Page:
1. Budgetary support should be provided for technological initiatives to support the FLN Mission. While there are some widely accepted assessments for Foundational Literacy and Numeracy internationally like the Early Grade Reading and Early Grade Mathematics Assessments (EGRA and EGMA), there are two important limitations. The first is that Indian languages have not been sufficiently covered in terms of benchmarks and they are sufficiently different to require separate research and data. The second limitation is that the use of technology-based tools to conduct rapid, large-scale assessments has been almost non-existent. Budgetary support will be provided in these two areas to build on the important work the FLN Mission has started.


  1. Teacher Professional Development Institute: Imagine that high-quality curated courses were available for teachers on teaching various topics in all subjects and across class levels. A teacher who has to teach, say photosynthesis or Mughal history, but is not feeling confident, would simply need to come to a common website and will find 2-3 curated courses (with expert as well as peer ratings). Depending on the topic a module may be fifteen minutes long or six hours long. States will create their own equivalent material in regional languages. Better courses will replace ones that are less effective continuously and teachers or others who create these courses will earn based on the usage and popularity of the courses. In order to ensure quality, expert involvement and infrastructure support and due to the fundamental role this can play in giving a boost to quality, this should be a nationally supported initiative.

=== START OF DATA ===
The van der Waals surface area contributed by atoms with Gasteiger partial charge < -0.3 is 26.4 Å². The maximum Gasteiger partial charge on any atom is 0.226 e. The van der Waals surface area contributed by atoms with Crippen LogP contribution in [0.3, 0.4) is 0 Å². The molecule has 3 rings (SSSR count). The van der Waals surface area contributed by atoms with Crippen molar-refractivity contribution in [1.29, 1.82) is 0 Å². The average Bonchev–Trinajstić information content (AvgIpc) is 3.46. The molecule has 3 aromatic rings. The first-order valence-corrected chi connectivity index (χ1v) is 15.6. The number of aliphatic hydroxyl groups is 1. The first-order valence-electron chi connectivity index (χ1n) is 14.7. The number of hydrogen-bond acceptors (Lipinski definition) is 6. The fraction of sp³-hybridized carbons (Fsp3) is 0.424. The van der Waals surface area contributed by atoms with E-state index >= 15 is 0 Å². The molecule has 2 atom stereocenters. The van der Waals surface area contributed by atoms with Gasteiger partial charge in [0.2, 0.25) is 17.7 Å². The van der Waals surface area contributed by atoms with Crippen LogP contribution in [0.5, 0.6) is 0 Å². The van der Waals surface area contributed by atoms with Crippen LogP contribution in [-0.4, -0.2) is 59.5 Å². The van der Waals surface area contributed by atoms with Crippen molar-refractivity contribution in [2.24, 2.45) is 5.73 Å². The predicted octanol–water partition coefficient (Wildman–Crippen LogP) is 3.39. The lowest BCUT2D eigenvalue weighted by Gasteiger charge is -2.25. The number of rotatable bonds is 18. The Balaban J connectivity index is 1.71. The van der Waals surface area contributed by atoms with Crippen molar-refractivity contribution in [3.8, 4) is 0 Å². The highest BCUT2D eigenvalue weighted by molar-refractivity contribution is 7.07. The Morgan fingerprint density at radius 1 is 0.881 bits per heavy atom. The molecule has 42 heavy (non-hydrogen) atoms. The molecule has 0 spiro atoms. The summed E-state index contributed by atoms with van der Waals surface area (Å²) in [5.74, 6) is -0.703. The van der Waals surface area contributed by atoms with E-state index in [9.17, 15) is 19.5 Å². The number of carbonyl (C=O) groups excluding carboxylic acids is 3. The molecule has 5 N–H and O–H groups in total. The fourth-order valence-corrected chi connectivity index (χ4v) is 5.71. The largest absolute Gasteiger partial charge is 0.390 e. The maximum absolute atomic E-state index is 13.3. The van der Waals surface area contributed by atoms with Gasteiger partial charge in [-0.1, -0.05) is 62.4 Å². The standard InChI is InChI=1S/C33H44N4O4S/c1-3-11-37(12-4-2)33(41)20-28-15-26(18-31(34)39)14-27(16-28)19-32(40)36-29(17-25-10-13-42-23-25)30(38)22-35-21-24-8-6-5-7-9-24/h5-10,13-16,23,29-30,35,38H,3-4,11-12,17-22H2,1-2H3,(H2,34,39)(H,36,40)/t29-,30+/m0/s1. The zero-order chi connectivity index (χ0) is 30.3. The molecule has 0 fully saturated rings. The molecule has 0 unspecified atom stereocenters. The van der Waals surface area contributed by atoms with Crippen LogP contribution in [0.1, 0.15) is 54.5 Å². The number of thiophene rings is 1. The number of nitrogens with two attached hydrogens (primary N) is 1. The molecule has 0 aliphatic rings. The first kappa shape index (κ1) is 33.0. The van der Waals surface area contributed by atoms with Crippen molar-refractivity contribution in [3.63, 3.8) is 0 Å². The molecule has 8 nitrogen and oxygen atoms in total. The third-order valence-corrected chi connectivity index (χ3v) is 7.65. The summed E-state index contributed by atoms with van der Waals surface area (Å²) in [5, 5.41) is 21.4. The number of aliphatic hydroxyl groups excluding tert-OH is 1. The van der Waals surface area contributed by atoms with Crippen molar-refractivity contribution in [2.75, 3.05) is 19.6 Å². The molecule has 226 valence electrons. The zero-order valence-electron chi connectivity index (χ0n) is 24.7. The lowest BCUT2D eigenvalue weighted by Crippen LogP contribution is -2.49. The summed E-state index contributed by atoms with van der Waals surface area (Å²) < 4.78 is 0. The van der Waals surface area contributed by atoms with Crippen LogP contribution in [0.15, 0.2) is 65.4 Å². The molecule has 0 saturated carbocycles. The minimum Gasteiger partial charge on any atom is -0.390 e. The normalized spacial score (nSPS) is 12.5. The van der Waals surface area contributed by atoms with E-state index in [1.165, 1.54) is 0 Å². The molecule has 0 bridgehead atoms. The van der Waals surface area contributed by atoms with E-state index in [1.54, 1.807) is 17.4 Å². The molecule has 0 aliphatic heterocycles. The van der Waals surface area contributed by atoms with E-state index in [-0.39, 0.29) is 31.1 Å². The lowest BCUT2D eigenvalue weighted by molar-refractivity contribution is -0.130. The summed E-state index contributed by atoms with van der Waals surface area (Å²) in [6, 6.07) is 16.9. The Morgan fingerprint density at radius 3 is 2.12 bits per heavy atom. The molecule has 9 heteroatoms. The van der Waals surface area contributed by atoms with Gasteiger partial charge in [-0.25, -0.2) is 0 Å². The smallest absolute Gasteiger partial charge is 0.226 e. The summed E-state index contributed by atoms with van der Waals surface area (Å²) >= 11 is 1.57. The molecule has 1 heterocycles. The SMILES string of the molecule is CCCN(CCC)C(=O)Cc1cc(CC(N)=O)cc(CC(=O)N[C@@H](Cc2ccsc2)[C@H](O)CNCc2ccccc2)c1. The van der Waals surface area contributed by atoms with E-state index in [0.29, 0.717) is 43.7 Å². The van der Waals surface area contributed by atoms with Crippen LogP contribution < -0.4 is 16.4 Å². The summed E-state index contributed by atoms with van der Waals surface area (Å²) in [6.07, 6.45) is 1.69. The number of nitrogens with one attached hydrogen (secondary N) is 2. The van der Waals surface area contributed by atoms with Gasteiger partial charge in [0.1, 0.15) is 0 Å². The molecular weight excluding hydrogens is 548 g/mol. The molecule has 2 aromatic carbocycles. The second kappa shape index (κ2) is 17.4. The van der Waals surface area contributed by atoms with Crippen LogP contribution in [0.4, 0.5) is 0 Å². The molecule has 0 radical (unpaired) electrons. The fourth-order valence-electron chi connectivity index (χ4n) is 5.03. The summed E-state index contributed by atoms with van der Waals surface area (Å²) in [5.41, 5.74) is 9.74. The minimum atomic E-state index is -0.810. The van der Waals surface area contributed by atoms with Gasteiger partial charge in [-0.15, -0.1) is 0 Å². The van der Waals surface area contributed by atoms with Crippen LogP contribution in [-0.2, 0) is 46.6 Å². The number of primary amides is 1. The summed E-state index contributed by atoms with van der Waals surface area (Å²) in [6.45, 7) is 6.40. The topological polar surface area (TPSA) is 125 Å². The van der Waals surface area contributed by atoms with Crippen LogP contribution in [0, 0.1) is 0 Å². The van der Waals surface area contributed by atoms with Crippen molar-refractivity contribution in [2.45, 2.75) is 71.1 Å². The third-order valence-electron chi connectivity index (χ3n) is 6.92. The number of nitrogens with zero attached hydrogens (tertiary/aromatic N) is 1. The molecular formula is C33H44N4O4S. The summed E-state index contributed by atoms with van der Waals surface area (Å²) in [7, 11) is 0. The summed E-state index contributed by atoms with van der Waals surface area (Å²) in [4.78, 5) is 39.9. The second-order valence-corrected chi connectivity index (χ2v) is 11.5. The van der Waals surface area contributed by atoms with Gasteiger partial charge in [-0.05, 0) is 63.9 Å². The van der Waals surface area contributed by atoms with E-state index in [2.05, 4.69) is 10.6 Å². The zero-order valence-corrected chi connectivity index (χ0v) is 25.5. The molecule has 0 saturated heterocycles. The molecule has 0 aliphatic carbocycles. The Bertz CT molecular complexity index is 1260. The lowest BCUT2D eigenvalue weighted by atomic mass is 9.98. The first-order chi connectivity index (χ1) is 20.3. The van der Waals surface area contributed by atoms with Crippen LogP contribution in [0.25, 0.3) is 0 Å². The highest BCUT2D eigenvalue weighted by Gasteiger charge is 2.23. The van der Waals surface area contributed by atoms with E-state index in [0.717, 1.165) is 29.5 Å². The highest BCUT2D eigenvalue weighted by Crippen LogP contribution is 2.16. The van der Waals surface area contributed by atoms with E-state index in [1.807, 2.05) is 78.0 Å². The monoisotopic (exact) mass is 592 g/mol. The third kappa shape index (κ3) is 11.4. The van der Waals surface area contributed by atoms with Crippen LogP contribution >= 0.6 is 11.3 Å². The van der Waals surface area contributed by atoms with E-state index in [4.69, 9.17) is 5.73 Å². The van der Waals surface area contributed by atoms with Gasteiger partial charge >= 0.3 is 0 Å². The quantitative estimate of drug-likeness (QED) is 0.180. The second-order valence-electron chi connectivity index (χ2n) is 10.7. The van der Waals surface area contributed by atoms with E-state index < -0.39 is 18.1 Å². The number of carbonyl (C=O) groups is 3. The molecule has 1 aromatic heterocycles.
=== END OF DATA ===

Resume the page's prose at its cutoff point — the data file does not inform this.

1. Budgetary support should be provided for the National Giftedness programme whose simple vision is that the top 1% of children in any such subject will be identified at the age of 12 and given the chance to participate in a 3 week residential programme every year till the age of 17 with peers similarly selected in groups of not more than 30. The programmes will include challenging academic content which will be at the level of college courses, but more importantly they will require creative and collaborative problem solving. The courses will also aim to instil in these children the value that their goal should be to use their exceptional talent to make a difference to the country and the world.


Sridhar Rajagopalan

Sridhar Rajagopalan

Co-Founder & Chief Learning Officer at Educational Initiatives
Sridhar Rajagopalan is a co-founder and Chief Learning Officer of Educational Initiatives.
Sridhar Rajagopalan